The study's lead investigator said most of the focus after the World Trade Center attacks has been on mental health, but there were physical effects, too.
Sixteen years after the September 11th attacks that toppled the World Trade Center, researchers report that children exposed to the chemical cloud of debris that rose over Lower Manhattan are showing early signs of risk for future heart disease.
Researchers at NYU Langone Health did blood tests on 308 children, 123 of whom may have come in early contact with the dust the day the towers fell. Those children with higher blood levels of chemicals known to be in the dust field had elevated levels of fats in the blood, the first stage of hardening of the arteries.
The study’s lead investigator, Leonardo Trasande, MD, MPP, an associate professor at NYU School of Medicine, said this is the first time anyone has linked the attacks to long-term cardiovascular risk in the children exposed to the toxic dust. Results were published Thursday in Environment International.
The “children” are now young adults who were registered in the World Trade Center Health Registry, which tracks the physical and mental health of 2900 children who lived or attended school in Lower Manhattan on September 11, 2001.
“Since 9/11, we have focused a lot of attention on the psychological and mental fallout from witnessing the tragedy, but only now are the potential physical consequences of being within the disaster zone itself becoming clear,” Trasande said in a statement.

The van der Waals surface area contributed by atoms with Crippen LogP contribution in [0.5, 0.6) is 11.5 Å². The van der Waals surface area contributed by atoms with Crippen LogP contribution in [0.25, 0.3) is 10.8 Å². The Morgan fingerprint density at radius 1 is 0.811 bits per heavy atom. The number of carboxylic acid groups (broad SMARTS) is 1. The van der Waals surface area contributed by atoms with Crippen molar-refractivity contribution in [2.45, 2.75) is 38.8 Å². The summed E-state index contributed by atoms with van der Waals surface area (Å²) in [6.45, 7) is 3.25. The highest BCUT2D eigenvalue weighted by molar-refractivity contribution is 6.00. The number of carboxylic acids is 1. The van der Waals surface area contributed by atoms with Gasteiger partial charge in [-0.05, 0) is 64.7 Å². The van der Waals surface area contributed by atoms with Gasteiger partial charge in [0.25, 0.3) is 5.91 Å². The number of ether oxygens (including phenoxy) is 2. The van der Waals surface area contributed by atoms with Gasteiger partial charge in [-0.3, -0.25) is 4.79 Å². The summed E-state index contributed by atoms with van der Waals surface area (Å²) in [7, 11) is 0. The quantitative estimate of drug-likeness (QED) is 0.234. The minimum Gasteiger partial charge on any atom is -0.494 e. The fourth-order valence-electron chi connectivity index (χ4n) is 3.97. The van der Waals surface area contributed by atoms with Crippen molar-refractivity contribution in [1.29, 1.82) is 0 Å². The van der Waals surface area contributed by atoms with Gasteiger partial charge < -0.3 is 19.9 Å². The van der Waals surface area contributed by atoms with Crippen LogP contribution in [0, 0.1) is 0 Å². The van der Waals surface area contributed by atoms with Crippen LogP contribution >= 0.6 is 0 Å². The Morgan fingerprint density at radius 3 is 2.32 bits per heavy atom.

An analysis by Trasande published in January found the same 123 children identified in the registry appear to have had higher exposure to perfluoroalkyl substances, including perfluorooctanoic acid (PFOA). The chemical, used to make plastic more flexible, was released into the air during the collapse and later shown to have harmful effects on children; US manufacturers stopped using it in 2014. The January study found the blood PFOA levels of the 123 children were much higher than a comparison group of 185 children who were not living or studying in the city on the day of the attacks.
The new study finds that for every 3-fold increase in the blood acid levels, there is a 9% to 15% increase in blood fats, including low-density lipoprotein cholesterol or triglycerides. The good news is that by identifying these risk factors early, they can be treated, Trasande said.
Koshy TT, Attina TM, Ghassabian A, et al. Serum perfluoroalkyl substances and cardiometabolic consequences in adolescents exposed to the World Trade Center disaster and a matched comparison group [published online September 8, 2017]. Environ Int. 2017; https://doi.org/10.1016/j.envint.2017.08.003.